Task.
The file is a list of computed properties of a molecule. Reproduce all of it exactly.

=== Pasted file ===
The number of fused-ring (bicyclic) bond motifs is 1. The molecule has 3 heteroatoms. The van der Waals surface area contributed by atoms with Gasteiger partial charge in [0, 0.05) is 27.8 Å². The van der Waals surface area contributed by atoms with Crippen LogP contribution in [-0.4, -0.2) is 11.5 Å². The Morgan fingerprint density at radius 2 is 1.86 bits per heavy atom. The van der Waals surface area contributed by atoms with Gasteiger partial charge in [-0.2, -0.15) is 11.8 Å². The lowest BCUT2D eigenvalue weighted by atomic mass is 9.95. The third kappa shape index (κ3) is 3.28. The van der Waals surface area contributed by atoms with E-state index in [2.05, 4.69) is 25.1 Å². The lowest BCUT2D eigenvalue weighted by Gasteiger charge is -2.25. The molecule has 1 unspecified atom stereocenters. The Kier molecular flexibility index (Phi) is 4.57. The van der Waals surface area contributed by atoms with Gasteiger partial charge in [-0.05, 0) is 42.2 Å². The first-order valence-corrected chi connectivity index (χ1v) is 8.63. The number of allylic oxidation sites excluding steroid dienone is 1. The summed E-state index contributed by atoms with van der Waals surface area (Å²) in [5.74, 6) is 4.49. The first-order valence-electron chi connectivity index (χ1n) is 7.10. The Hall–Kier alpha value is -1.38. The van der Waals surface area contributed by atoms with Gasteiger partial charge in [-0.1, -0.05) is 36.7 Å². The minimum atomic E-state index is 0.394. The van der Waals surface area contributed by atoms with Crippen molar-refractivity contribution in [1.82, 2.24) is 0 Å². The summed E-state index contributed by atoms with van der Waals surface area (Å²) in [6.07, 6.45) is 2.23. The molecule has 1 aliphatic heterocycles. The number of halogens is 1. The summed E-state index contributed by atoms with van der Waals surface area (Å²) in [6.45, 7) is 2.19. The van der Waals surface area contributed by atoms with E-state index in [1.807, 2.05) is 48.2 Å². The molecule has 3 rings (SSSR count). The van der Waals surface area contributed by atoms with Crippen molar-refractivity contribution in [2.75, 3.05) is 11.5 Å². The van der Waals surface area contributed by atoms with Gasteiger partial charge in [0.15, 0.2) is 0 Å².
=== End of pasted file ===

The number of fused-ring (bicyclic) bond motifs is 1. The molecule has 3 heteroatoms. The van der Waals surface area contributed by atoms with Gasteiger partial charge in [0, 0.05) is 27.8 Å². The van der Waals surface area contributed by atoms with Crippen LogP contribution in [-0.4, -0.2) is 11.5 Å². The Morgan fingerprint density at radius 2 is 1.86 bits per heavy atom. The van der Waals surface area contributed by atoms with Gasteiger partial charge in [-0.2, -0.15) is 11.8 Å². The lowest BCUT2D eigenvalue weighted by atomic mass is 9.95. The third kappa shape index (κ3) is 3.28. The van der Waals surface area contributed by atoms with E-state index in [2.05, 4.69) is 25.1 Å². The lowest BCUT2D eigenvalue weighted by Gasteiger charge is -2.25. The molecule has 1 unspecified atom stereocenters. The Kier molecular flexibility index (Phi) is 4.57. The van der Waals surface area contributed by atoms with Gasteiger partial charge in [-0.05, 0) is 42.2 Å². The first-order valence-corrected chi connectivity index (χ1v) is 8.63. The number of allylic oxidation sites excluding steroid dienone is 1. The summed E-state index contributed by atoms with van der Waals surface area (Å²) in [5.74, 6) is 4.49. The first-order valence-electron chi connectivity index (χ1n) is 7.10. The Hall–Kier alpha value is -1.38. The van der Waals surface area contributed by atoms with Gasteiger partial charge in [-0.1, -0.05) is 36.7 Å². The minimum atomic E-state index is 0.394. The van der Waals surface area contributed by atoms with Crippen molar-refractivity contribution in [1.82, 2.24) is 0 Å². The summed E-state index contributed by atoms with van der Waals surface area (Å²) in [6.07, 6.45) is 2.23. The molecule has 1 aliphatic heterocycles. The number of halogens is 1. The summed E-state index contributed by atoms with van der Waals surface area (Å²) in [6.45, 7) is 2.19. The van der Waals surface area contributed by atoms with E-state index in [1.807, 2.05) is 48.2 Å². The molecule has 3 rings (SSSR count). The van der Waals surface area contributed by atoms with Crippen molar-refractivity contribution in [2.75, 3.05) is 11.5 Å². The van der Waals surface area contributed by atoms with Gasteiger partial charge in [0.15, 0.2) is 0 Å².